I will always remember our recent UK visit as the one where I finally got to venture out of southern Wales and England and explore what's known as the Lake District, in the northwest part of the country.
As you can see on the map below, it's quite a distance from Cardiff (A) to Wigton (D), the little village where my brother-in-law had arranged a week's rental of a cottage for us all.
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This long drive (about six hours) allowed us to swing past a couple of cities I'd always wanted to visit: Liverpool (B) and Blackpool (C). We decided to take a couple of short detours to nose around a little and before connecting back with Dave, Tracey and the boys at the cottage.
There are all kinds of tours and attractions in Liverpool for Beatles fans. Too bad I'm the only one in the family who is one of those.
My husband, daughter and mother-in-law would have been bored on a tour of Beatles landmarks, or a visit to the Beatles Story attraction. Besides, we didn't really have a lot of time to spend, and I didn't want to waste money on something that no one would enjoy but me.
I instructed my husband to set our GPS unit to take us to the center of Penny Lane.
It looked pretty much as it was described in the song: About a block away from the fish and chips shop and news agent depicted above, there was a roundabout and a barber shop. It was all very ordinary and suburban -- except for the other tourists that had stopped by for the same reasons as us.
In fact, what struck me the most about Liverpool was what a nice city it is (not at all the way it is depicted in all those Beatles biographies I used to read). It looks and feels a lot like Cardiff, and the two cities have a lot in common: Both were busy ports that had to restructure their economies in the post-war era. But while Cardiff is a city that was built on coal exports, Liverpool's ports dealt with people: those who were migrating to and from the UK... and until 1865, a port of exit for the slave trade.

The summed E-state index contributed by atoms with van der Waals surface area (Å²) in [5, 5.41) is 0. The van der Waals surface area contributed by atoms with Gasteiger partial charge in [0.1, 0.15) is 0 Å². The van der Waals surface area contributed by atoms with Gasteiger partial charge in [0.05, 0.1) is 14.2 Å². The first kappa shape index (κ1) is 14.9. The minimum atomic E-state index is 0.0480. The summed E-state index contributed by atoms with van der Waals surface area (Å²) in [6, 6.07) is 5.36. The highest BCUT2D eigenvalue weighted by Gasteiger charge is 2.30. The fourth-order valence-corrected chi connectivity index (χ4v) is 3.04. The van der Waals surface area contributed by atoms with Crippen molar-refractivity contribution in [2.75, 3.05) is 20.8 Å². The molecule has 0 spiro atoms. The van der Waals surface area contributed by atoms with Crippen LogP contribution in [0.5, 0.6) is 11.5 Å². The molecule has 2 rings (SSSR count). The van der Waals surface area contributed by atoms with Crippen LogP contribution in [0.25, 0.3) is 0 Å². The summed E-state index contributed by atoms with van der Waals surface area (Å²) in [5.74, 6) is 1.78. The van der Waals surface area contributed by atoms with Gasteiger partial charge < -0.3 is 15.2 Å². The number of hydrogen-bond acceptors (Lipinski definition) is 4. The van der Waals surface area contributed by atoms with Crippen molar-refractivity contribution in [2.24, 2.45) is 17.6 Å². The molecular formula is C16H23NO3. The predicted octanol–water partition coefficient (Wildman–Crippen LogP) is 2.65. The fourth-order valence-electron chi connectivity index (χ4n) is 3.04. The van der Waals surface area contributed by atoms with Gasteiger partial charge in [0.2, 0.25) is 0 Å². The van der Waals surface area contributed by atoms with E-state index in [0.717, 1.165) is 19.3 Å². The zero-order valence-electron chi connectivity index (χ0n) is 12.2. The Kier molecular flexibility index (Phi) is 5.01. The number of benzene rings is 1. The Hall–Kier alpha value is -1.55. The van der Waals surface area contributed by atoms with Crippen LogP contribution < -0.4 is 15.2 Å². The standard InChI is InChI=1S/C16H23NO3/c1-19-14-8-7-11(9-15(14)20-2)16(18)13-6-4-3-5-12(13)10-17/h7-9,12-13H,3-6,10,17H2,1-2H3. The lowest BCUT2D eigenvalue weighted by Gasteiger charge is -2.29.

If we'd had a couple of days to stay and explore Liverpool, I would have wanted to learn more about this dark side of the city's history at the International Slavery Museum, one of several attractions at the city's re-purposed Albert Dock development.
Again, I was reminded of the city we had just left, as Albert Dock is similar to what's been developed at Cardiff Bay: hotels, restaurants, offices, museums, convention space... and a ferris wheel.
We decided to grab some lunch at a Liverpool outlet of Pizza Express... which was overrun with families and little girls in cheerleading uniforms. Apparently, there was a regional competition at the adjacent convention center. This is when I learned that this quintessentially American sport has crossed over the pond to Europe.
Fab 4 Store
Did you ever want a pair of granny sunglasses, like the ones John Lennon wore on the Sgt. Pepper album cover? They have 'em. How about a wallet with the poster art from A Hard Days Night? They've got that too, and more.
We shopped to an unrelenting soundtrack of Beatles hits. As we paid for our purchases, my husband asked the painfully young cashier if she ever got tired of listening to Beatles music. (That's because HE would get very tired of it very quickly.)
"No, I rather like it," she replied.
"Of course, you have to say that to all the tourists here, don't you?" my husband noted.
She just smiled.